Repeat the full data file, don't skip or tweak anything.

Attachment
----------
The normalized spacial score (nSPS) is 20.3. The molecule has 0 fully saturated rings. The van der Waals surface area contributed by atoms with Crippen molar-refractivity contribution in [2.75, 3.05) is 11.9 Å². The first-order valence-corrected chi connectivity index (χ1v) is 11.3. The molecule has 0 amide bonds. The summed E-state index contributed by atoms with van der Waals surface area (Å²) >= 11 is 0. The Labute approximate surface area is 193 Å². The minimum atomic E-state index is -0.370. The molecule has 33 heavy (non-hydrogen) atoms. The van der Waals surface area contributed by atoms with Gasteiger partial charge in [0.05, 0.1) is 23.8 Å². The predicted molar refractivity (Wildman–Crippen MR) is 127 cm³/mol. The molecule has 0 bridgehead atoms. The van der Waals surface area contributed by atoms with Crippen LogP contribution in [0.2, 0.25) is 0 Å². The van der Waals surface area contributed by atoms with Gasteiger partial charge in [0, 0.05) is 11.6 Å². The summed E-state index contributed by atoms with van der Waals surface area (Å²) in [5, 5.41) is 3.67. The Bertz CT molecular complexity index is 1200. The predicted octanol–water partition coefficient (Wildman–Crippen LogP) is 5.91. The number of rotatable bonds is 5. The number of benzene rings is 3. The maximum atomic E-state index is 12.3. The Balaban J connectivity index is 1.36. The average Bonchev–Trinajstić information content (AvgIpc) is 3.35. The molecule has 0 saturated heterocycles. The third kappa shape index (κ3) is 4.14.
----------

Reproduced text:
The normalized spacial score (nSPS) is 20.3. The molecule has 0 fully saturated rings. The van der Waals surface area contributed by atoms with Crippen molar-refractivity contribution in [2.75, 3.05) is 11.9 Å². The first-order valence-corrected chi connectivity index (χ1v) is 11.3. The molecule has 0 amide bonds. The summed E-state index contributed by atoms with van der Waals surface area (Å²) >= 11 is 0. The Labute approximate surface area is 193 Å². The minimum atomic E-state index is -0.370. The molecule has 33 heavy (non-hydrogen) atoms. The van der Waals surface area contributed by atoms with Gasteiger partial charge in [0.05, 0.1) is 23.8 Å². The predicted molar refractivity (Wildman–Crippen MR) is 127 cm³/mol. The molecule has 0 bridgehead atoms. The van der Waals surface area contributed by atoms with Crippen LogP contribution in [0.2, 0.25) is 0 Å². The van der Waals surface area contributed by atoms with Gasteiger partial charge in [0, 0.05) is 11.6 Å². The summed E-state index contributed by atoms with van der Waals surface area (Å²) in [5, 5.41) is 3.67. The Bertz CT molecular complexity index is 1200. The predicted octanol–water partition coefficient (Wildman–Crippen LogP) is 5.91. The number of rotatable bonds is 5. The number of benzene rings is 3. The maximum atomic E-state index is 12.3. The Balaban J connectivity index is 1.36. The average Bonchev–Trinajstić information content (AvgIpc) is 3.35. The molecule has 0 saturated heterocycles. The third kappa shape index (κ3) is 4.14.